March 23, 2011
The message came from a man whom OBU President David Whitlock called “one of the godliest, most gifted orators in the world.”
Dr. Alan Day, vice chair of OBU’s board of trustees, prepared the address which reflected his heart for the institution, to be presented at OBU’s Founders’ Day chapel on Feb. 9. But the event was postponed due to winter weather, and Dr. Day died in an accident the following week.
Dr. Whitlock noted that it is customary for the university president to give the Founders’ Day address, and Day’s opportunity to share his message would have been the first departure from that tradition in recent years –- and possibly ever. Whitlock said it was appropriate to set aside the tradition because Day was such a strong advocate of OBU, as well as an outstanding speaker.
On the rescheduled Founders’ Day celebration, Wednesday, March 23, OBU Provost Stan Norman presented Day’s address exactly as he had prepared it for the original event. The chapel service represented not only those who have invested their lives in OBU in its first 100 years, but also the love and respect Oklahoma Baptists felt for Day.
Click here to read the full text of Dr. Day's message.
In a tribute to Day, Dr. Anthony Jordan, executive director of the Baptist General Convention of Oklahoma, said Day was, above all, a loving and compassionate pastor. He said “pastor” was the title Day preferred most, and in that role he gave attention to the youngest, the oldest and everyone in between. Day had served as pastor of the First Baptist Church of Edmond, Okla., for 25 years.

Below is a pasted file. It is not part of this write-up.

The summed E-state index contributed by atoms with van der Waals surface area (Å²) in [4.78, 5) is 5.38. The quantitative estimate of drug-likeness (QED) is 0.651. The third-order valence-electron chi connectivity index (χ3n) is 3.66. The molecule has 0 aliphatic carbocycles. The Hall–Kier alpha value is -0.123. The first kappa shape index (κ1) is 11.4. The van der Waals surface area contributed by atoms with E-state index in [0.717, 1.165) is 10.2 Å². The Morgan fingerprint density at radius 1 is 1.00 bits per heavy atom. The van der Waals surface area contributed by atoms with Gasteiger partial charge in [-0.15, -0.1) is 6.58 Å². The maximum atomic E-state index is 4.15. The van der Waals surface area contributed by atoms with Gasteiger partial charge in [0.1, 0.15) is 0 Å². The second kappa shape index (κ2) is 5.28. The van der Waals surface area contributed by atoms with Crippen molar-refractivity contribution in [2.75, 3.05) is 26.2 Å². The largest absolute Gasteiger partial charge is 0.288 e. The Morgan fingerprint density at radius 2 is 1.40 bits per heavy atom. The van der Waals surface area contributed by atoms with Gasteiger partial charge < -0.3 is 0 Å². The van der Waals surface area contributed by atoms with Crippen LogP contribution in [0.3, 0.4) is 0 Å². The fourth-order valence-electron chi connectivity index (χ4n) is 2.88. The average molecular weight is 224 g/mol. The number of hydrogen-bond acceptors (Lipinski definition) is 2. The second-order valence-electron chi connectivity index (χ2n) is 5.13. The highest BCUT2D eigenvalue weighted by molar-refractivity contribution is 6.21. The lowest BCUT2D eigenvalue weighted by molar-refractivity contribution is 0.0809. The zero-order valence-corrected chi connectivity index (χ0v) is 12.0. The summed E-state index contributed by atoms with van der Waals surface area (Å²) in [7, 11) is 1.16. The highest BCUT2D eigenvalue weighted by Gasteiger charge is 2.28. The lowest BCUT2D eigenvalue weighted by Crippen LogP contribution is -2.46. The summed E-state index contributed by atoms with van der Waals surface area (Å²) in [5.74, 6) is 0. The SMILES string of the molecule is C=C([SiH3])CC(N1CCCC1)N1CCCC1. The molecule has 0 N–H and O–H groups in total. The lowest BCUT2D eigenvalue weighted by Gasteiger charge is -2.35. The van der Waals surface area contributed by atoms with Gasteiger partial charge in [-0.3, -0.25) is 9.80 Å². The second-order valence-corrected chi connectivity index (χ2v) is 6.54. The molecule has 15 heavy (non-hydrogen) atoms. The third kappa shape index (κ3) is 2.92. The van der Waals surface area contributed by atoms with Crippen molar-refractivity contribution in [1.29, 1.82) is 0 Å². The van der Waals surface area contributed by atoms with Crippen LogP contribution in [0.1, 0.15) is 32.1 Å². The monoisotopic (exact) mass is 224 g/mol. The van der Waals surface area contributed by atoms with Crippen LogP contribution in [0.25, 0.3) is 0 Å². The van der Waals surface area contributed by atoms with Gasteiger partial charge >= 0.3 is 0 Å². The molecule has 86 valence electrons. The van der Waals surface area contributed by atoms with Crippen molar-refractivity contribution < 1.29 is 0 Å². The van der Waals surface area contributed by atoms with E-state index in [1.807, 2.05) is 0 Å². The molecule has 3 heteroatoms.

Jordan said Day also relished his roles in Southern Baptist life, including his work through the years as a board member for the International Mission Board, the BGCO and OBU. He was the vice chairman of the OBU board of trustees and would have served in the chairman role next year. He was proud, Jordan said, to be part of the committee that penned OBU’s mission statement: “OBU transforms lives by equipping students to pursue academic excellence, integrate faith with all areas of knowledge, engage a diverse world, and live worthy of the high calling of God in Christ.”
In his Founders’ Day message, Day noted that it is possible to “celebrate” the day without actually realizing its significance. He wrote that “Founders’ Day is more than a trip down memory lane or an excuse for celebration. Oklahoma Baptist University was founded by people committed to a specific vision and a sacred mission animated by deep convictions. We meet to remember that vision, that mission, and those convictions.”
Day wrote that he recently served on an OBU committee tasked with the mission of studying founding documents to determine the exact convictions and commitments that animated OBU’s Founders. He identified three convictions that resulted in the birth of OBU to share in his address.
“It is clear to me that, after all these years, not one of those principles is outdated, irrelevant, or unnecessary,” Day wrote. “They are founding and foundational principles.”